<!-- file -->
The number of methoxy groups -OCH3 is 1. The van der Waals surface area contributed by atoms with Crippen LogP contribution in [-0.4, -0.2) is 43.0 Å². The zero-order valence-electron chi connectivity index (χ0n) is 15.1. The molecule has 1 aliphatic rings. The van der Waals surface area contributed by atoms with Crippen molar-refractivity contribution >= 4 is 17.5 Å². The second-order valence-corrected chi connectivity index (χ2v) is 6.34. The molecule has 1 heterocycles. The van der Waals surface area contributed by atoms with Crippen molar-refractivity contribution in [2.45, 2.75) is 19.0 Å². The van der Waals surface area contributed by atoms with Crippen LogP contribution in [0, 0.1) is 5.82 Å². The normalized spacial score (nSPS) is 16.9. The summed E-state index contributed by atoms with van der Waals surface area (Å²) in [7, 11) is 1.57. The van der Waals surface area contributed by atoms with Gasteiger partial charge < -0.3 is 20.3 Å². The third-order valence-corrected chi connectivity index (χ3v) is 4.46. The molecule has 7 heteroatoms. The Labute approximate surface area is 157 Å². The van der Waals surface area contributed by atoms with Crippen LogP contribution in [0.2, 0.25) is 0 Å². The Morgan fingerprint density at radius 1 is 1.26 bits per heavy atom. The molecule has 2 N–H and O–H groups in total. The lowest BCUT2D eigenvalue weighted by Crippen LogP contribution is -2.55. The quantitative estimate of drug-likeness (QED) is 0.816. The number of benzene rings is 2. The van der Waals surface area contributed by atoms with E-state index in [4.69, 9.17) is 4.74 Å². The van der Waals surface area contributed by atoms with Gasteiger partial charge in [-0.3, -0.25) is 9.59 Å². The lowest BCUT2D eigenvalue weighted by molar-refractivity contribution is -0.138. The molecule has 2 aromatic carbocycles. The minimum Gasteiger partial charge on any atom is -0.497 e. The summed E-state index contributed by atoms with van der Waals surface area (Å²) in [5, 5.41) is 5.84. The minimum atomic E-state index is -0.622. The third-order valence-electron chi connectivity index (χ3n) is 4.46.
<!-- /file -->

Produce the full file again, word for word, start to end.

The number of methoxy groups -OCH3 is 1. The van der Waals surface area contributed by atoms with Crippen LogP contribution in [-0.4, -0.2) is 43.0 Å². The zero-order valence-electron chi connectivity index (χ0n) is 15.1. The molecule has 1 aliphatic rings. The van der Waals surface area contributed by atoms with Crippen molar-refractivity contribution >= 4 is 17.5 Å². The second-order valence-corrected chi connectivity index (χ2v) is 6.34. The molecule has 1 heterocycles. The van der Waals surface area contributed by atoms with Crippen molar-refractivity contribution in [2.45, 2.75) is 19.0 Å². The van der Waals surface area contributed by atoms with Crippen LogP contribution in [0, 0.1) is 5.82 Å². The normalized spacial score (nSPS) is 16.9. The summed E-state index contributed by atoms with van der Waals surface area (Å²) in [7, 11) is 1.57. The van der Waals surface area contributed by atoms with Gasteiger partial charge < -0.3 is 20.3 Å². The third-order valence-corrected chi connectivity index (χ3v) is 4.46. The molecule has 7 heteroatoms. The Labute approximate surface area is 157 Å². The van der Waals surface area contributed by atoms with Crippen LogP contribution in [0.2, 0.25) is 0 Å². The Morgan fingerprint density at radius 1 is 1.26 bits per heavy atom. The molecule has 2 N–H and O–H groups in total. The lowest BCUT2D eigenvalue weighted by Crippen LogP contribution is -2.55. The quantitative estimate of drug-likeness (QED) is 0.816. The number of benzene rings is 2. The van der Waals surface area contributed by atoms with E-state index in [4.69, 9.17) is 4.74 Å². The van der Waals surface area contributed by atoms with Gasteiger partial charge in [-0.3, -0.25) is 9.59 Å². The lowest BCUT2D eigenvalue weighted by molar-refractivity contribution is -0.138. The molecule has 2 aromatic carbocycles. The minimum Gasteiger partial charge on any atom is -0.497 e. The summed E-state index contributed by atoms with van der Waals surface area (Å²) in [5, 5.41) is 5.84. The minimum atomic E-state index is -0.622. The third-order valence-electron chi connectivity index (χ3n) is 4.46.